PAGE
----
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Australian philosopher, literary critic, legal scholar, and professional writer. Based in Newcastle, NSW. Author of FREEDOM OF RELIGION AND THE SECULAR STATE (2012), HUMANITY ENHANCED (2014), and THE MYSTERY OF MORAL AUTHORITY (2016).

Monday, February 20, 2012

Even more about secularism - Will Hutton and Richard Dawkins debate

Well, debate in a very civil and intelligent back-and-forth. I think Dawkins is spot-on on this occasion. Hutton is quite good, too, in his way, though rather confused as to what secularism is all about. I can't entirely blame him, as the word secularism and its cognates are used in various ways. Still, it shouldn't be that difficult to understand what is being spoken about here - essentially the idea that the government should not make its decisions on a religious basis. It should not do things for specifically religious reasons and should not give such reasons when it justifies its policies and actions.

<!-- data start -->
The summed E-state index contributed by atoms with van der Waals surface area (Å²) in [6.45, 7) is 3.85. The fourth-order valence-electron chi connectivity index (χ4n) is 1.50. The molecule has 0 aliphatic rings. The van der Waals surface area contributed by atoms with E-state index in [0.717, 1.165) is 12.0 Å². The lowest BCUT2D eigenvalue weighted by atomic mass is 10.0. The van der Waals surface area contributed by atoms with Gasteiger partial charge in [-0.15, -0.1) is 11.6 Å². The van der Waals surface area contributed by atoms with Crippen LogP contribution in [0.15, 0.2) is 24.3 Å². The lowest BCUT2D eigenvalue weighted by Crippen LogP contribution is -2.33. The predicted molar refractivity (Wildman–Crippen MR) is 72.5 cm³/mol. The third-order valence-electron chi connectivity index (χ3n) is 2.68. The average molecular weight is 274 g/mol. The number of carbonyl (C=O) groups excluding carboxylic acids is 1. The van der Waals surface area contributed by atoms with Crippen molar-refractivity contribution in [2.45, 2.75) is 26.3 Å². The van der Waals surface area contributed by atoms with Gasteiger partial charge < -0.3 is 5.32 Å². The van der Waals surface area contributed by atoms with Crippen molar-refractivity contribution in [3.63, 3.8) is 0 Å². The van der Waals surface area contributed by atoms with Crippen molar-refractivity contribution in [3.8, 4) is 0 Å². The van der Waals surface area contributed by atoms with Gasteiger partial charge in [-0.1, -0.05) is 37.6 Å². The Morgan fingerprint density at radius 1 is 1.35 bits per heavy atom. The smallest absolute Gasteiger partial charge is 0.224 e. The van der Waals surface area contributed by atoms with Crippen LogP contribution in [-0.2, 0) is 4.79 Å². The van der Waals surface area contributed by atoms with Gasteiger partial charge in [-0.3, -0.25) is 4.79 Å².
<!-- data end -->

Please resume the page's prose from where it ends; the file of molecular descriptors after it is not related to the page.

That leaves everyone free to practise her religion and follow whatever canons of conduct it demands, above and beyond those in the secular law, as she pleases. It also allows others not to follow any religious practices or any specifically religious canons of conduct if they don't so wish. You need only obey the laws, which will be made for non-religious reasons. Secularism is closely connected with religious freedom (though not with religious privilege, such as the privilege to impose your views through political force, or the privilege of being exempt from certain laws).

Hutton is also confused about tolerance. Merely trying to persuade people to adopt a religious viewpoint, or to abandon one and become (perhaps) an atheist, is not an act of intolerance. Dawkins puts this well:
That doesn't mean religious people shouldn't advocate their religion. So long as they are not granted privileged power to do so (which at present they are) of course they should. And the rest of us should be free to argue against them. But of all arguments out there, arguments against religion are almost uniquely branded "intolerant". When you put a cogent and trenchant argument against the government's economic policy, nobody would call you "intolerant" of the Tories. But when an atheist does the same against a religion, that's intolerance. Why the double standard? Do you really want to privilege religious ideas by granting them unique immunity against reasoned argument?

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